India (MNN) — Earlier this month, a group of British parliamentarians presented a “Commentary on the Current State of Freedom of Religion or Belief” and called out 27 countries for religious freedom abuses. They presented the report on December 10 — the 70th anniversary of the Universal Declaration of Human Rights. India was one of the nations on that list.
India’s Prime Minister Narendra Modi’s political party, the Bharatiya Janata Party (BJP), has a goal to make all of India a Hindu nation — or “Hindu Rashtra” — by 2024. Due to a planned campaign by Hindu nationalists, between four and five churches have been attacked every day recently, according to sources from Voice of the Martyrs Canada.
Anti-conversion charges are also often used in India to suppress religious minority voices and prevent other Hindus from converting to other religions, including Christianity.
This hostility towards Christians can get worse leading to and following Christmastime.
Floyd Brobbel with VOM Canada says, “It might be milder forms where Christians are denied going out and singing carols or having public Christmas messages. Those things are shut down. But often we see it’s quite common for Christians to be attacked or roughed up on their way to Christmas services, even to their church buildings.”
Many Christians in India didn’t have the freedom to openly celebrate Christmas this year. Hindu nationalists and hostile neighbors make life very difficult and even dangerous for Indian believers, especially in more rural areas with less oversight.
“So we see that in many cases Christians in India will lay low during the Christmas time celebrations, which is very opposite to what we’re used to in the West. We’re used to ramping up our Christmas celebrations and having our Christmas decorations on full display and inviting people to our Christmas Eve services…. In India, that would be the opposite in many cases, especially in the rural areas where Christians will usually lay low and worship discreetly and quietly and celebrate with their family members in a very low-level way.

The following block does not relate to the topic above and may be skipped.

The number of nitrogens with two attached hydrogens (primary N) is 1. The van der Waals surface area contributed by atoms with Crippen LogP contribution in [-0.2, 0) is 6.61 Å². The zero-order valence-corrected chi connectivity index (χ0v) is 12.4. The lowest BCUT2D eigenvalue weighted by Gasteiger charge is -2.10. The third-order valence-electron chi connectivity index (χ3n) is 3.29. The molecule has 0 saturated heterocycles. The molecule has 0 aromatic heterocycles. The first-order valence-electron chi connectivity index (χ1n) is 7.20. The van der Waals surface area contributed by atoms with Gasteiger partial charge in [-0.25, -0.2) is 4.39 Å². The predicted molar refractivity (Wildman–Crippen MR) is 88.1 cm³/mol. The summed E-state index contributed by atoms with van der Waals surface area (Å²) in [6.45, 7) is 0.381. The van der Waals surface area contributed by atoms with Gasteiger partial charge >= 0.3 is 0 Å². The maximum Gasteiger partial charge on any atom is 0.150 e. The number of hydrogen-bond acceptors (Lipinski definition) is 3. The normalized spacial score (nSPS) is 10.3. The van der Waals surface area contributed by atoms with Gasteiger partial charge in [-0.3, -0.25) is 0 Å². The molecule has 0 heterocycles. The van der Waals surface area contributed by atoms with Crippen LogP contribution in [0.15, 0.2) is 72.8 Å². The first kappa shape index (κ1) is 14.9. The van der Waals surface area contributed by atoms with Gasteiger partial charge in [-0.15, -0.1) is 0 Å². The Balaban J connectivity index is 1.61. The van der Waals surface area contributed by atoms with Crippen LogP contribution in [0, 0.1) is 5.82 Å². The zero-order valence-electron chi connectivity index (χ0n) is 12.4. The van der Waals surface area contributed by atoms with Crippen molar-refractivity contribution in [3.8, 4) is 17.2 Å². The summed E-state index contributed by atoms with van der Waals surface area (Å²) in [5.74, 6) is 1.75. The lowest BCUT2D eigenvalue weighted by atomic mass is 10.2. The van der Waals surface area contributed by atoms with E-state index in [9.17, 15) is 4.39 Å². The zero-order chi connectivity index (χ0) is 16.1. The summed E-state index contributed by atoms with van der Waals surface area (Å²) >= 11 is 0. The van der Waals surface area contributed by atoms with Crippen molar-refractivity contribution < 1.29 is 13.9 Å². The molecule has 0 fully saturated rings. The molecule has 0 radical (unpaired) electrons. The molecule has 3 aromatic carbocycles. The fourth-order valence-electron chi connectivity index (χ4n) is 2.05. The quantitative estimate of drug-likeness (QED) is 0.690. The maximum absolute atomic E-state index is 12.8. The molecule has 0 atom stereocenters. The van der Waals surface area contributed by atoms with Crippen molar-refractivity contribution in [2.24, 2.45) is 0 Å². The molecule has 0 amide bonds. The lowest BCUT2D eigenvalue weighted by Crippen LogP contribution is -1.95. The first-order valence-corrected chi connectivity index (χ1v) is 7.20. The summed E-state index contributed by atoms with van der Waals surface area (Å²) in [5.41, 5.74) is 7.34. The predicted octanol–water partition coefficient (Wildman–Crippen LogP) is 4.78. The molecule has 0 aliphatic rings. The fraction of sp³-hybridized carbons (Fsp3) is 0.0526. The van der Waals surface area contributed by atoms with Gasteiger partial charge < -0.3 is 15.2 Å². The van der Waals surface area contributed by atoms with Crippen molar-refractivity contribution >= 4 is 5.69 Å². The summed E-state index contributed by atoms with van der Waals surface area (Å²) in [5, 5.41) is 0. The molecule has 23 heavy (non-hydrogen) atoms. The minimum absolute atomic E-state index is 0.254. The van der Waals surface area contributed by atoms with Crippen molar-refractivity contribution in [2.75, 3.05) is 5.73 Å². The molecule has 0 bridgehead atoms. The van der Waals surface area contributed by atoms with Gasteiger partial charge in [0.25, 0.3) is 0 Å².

India sits in 11th place on the World Watch List — a ranking of the top 50 countries where Christians suffer for their faith. Christians are vastly in the minority, only comprising 2.3 percent of India’s population. Otherwise, four out of five Indians identify as Hindu.
However, this doesn’t mean Indian Christians are dampening ministry efforts. Despite the persecution, they are still reaching out to their neighbors with the Gospel, training Christian leaders, and planting churches.
Christmas may have come and gone, but Brobbel says we can stand with our Christian brothers and sisters in India by proclaiming Jesus’ birth with them year-round.
“We can honor our persecuted brothers and sisters in India by not shrinking back. We have an opportunity to proclaim the Messiah’s birth and I think we should take full advantage of that while we can in our countries. As they are willing to pay the price to do so in their countries, we should be willing to pay the price in our countries as well. I think we can honor them and join them in proclaiming that message wherever we have the opportunity to do so.”
Please pray also for Indian believers to be spiritually encouraged. Even when they meet hostility or are threatened because of their faith, ask God to imbue them with a sense of peace and courage so their persecutors would recognize the light of Christ in them.
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